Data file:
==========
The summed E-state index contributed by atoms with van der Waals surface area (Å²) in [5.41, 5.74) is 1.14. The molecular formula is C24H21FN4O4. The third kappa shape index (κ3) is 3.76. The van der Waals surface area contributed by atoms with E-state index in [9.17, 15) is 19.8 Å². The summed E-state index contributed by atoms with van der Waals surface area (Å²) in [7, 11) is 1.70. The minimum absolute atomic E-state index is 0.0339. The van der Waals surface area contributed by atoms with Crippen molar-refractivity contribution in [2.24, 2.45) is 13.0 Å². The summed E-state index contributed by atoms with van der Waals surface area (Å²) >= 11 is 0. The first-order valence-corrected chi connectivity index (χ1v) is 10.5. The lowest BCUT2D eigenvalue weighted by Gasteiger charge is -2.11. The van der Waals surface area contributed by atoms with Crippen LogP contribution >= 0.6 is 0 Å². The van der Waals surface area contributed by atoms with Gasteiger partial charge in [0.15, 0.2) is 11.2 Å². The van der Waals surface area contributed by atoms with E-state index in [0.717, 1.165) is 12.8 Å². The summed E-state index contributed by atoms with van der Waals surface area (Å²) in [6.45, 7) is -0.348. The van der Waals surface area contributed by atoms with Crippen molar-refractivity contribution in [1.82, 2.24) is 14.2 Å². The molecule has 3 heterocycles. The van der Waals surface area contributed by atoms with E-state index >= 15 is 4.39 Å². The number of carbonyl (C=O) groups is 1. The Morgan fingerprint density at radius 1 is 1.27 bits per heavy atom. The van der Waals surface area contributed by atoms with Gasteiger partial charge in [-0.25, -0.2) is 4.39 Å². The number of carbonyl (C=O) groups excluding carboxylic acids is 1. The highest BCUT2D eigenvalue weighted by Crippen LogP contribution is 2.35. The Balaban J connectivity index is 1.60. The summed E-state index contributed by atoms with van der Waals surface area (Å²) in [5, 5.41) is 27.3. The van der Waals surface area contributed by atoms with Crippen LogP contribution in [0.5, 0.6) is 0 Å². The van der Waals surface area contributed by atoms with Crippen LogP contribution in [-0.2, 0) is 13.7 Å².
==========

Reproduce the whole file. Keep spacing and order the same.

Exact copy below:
The summed E-state index contributed by atoms with van der Waals surface area (Å²) in [5.41, 5.74) is 1.14. The molecular formula is C24H21FN4O4. The third kappa shape index (κ3) is 3.76. The van der Waals surface area contributed by atoms with E-state index in [9.17, 15) is 19.8 Å². The summed E-state index contributed by atoms with van der Waals surface area (Å²) in [7, 11) is 1.70. The minimum absolute atomic E-state index is 0.0339. The van der Waals surface area contributed by atoms with Crippen molar-refractivity contribution in [2.24, 2.45) is 13.0 Å². The summed E-state index contributed by atoms with van der Waals surface area (Å²) >= 11 is 0. The first-order valence-corrected chi connectivity index (χ1v) is 10.5. The lowest BCUT2D eigenvalue weighted by Gasteiger charge is -2.11. The van der Waals surface area contributed by atoms with Crippen LogP contribution >= 0.6 is 0 Å². The van der Waals surface area contributed by atoms with Gasteiger partial charge in [0.15, 0.2) is 11.2 Å². The van der Waals surface area contributed by atoms with E-state index in [0.717, 1.165) is 12.8 Å². The summed E-state index contributed by atoms with van der Waals surface area (Å²) in [6.45, 7) is -0.348. The van der Waals surface area contributed by atoms with Crippen molar-refractivity contribution in [1.82, 2.24) is 14.2 Å². The molecule has 3 heterocycles. The van der Waals surface area contributed by atoms with E-state index >= 15 is 4.39 Å². The number of carbonyl (C=O) groups is 1. The Morgan fingerprint density at radius 1 is 1.27 bits per heavy atom. The van der Waals surface area contributed by atoms with Gasteiger partial charge in [-0.25, -0.2) is 4.39 Å². The number of carbonyl (C=O) groups excluding carboxylic acids is 1. The highest BCUT2D eigenvalue weighted by Crippen LogP contribution is 2.35. The Balaban J connectivity index is 1.60. The summed E-state index contributed by atoms with van der Waals surface area (Å²) in [5, 5.41) is 27.3. The van der Waals surface area contributed by atoms with Crippen LogP contribution in [0.5, 0.6) is 0 Å². The van der Waals surface area contributed by atoms with Crippen LogP contribution in [-0.2, 0) is 13.7 Å².